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FORUMS General Gear Talk Tripods, Monopods & Other Camera Support 
Thread started 26 Feb 2018 (Monday) 10:34
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Monopod Question

 
canongear
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Feb 26, 2018 10:34 |  #1

Hello
I'm going to buy a monopod and I'm wondering about the advantage/disadvantage of the amount of sections.
I have two particular monopods of different brands in mind that I'm considering.

One has 6 sections and the other has 3.

One advantage that the six section monopod has over the 3 section one is that it is shorter in length when all sections are retracted.
6 section: 15.6 inches
3 section: 26.0 inches
Other than that, are 6 sections an advantage over 3 sections?

Both monopods have the same load capacity, twist locks, and 8x carbon fiber legs/tubes.
The 6 section one is just slightly lighter (7oz) than the 3 section one.
The 3 section one is 5 inches longer when fully extended than the 6 section one.
The 3 section one has a slightly larger top leg/tube diameter.
36mm vs 32mm




  
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RDKirk
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Feb 26, 2018 12:08 |  #2

canongear wrote in post #18572605 (external link)
Hello
I'm going to buy a monopod and I'm wondering about the advantage/disadvantage of the amount of sections.
I have two particular monopods of different brands in mind that I'm considering.

One has 6 sections and the other has 3.

One advantage that the six section monopod has over the 3 section one is that it is shorter in length when all sections are retracted.
6 section: 15.6 inches
3 section: 26.0 inches
Other than that, are 6 sections an advantage over 3 sections?

Both monopods have the same load capacity, twist locks, and 8x carbon fiber legs/tubes.
The 6 section one is just slightly lighter (7oz) than the 3 section one.
The 3 section one is 5 inches longer when fully extended than the 6 section one.
The 3 section one has a slightly larger top leg/tube diameter.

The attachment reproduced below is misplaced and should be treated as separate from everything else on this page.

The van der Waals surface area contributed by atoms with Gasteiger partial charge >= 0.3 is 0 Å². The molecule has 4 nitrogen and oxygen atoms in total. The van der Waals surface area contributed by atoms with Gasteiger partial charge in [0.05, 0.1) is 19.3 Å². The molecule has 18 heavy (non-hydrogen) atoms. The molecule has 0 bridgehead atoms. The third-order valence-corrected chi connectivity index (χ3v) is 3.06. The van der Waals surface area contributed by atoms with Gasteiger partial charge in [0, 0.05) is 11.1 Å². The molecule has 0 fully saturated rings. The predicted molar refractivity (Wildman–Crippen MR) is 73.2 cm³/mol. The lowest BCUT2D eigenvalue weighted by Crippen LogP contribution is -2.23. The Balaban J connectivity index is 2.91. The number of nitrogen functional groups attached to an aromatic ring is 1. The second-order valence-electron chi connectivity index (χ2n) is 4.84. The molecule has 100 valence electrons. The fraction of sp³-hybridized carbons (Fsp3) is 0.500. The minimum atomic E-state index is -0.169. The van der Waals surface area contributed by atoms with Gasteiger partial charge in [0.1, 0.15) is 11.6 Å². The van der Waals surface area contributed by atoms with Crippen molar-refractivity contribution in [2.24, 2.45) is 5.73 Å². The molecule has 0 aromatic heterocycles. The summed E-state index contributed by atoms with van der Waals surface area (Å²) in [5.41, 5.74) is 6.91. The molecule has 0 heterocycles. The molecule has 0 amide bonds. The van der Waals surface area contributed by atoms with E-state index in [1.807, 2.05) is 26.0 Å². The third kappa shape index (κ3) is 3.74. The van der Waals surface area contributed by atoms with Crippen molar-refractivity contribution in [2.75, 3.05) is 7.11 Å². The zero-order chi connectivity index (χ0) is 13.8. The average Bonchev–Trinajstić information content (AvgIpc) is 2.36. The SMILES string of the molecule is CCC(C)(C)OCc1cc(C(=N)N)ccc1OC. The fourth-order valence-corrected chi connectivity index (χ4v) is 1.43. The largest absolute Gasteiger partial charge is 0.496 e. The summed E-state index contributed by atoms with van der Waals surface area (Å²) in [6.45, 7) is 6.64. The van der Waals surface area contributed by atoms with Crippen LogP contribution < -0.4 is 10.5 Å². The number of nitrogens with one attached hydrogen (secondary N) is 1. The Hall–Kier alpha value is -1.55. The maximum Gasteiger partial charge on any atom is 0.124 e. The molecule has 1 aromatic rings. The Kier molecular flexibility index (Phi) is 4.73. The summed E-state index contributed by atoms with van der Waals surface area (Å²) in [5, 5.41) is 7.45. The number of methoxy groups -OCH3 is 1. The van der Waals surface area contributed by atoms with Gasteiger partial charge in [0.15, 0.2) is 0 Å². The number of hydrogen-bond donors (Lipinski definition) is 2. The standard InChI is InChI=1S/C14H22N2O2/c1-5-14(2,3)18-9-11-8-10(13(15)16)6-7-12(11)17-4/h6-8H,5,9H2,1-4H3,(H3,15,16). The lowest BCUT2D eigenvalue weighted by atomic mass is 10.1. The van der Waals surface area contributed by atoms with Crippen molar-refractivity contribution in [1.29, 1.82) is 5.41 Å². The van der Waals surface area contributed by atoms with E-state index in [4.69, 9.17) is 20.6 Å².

36mm vs 32mm

Figure out how you really prefer to work. I use a 3-seciton monopod very frequently for video. The reason I use a monopod in those cases is because I have to stick move, stick and move. That means I don't have a lot of time to extend lots of sections. Generally, I extend the bottom section completely and do my adjustment with the middle section. Moreover, I selected a monopod with flip locks instead of twist locks precisely because they're faster and less fiddly when I've already got several pounds of camera on top. When I'm done, the monopod gets strapped to my video case and I roll away.

So it depends on how you intend to work. Is it more important for the monopod to be compact when you're not working or fast when you are.




  
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SYS
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Feb 26, 2018 13:11 |  #3

I recently purchased Gitzo GM4542 Series-4 Carbon eXact 4-Section Monopod, which won over its 6-Section counterpart which was more suitable for travel purposes.

It all depends on your use, as RDKirk said. If you intend to travel frequently with a monopod, or you need lower angle shots, then 6-Section it is. Like me, if you don't plan on traveling with it and hardly do low angle, then get the one that's sturdier in the last leg section, along with other considerations of yours. I read lots of reviews before making my decision, and the 4-Section was the one that fit my needs the best. I just received the monopod the other day, and I'm very happy with my decision. Light and solid.



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canongear
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Feb 26, 2018 18:03 as a reply to  @ SYS's post |  #4

Thanks for the replies.

The intended use for the monopod will be for bird photography.
I just started getting into bird photography last summer and the monopod idea is of interest to me.

As far as travelling with the monopod, that won't be an issue as any travelling will be done using my own vehicle.
No air travel plans in the foreseeable future and I rarely do air travel anyway.

There were 2 locations that I frequented last summer that I knew I would probably see some birds but for the most part, I would just go out and if I saw some birds, great, if not, I would find other things to photograph.
One of the locations had great access to an osprey's nest so, I was taking a lot of bird in flight pictures.
The other location featured some shallow water so, I saw ducks, geese, and wading birds etc.
So based on that, not really sure at this point how I would use or work with the monopod.
I will figure that out the more I use it I guess.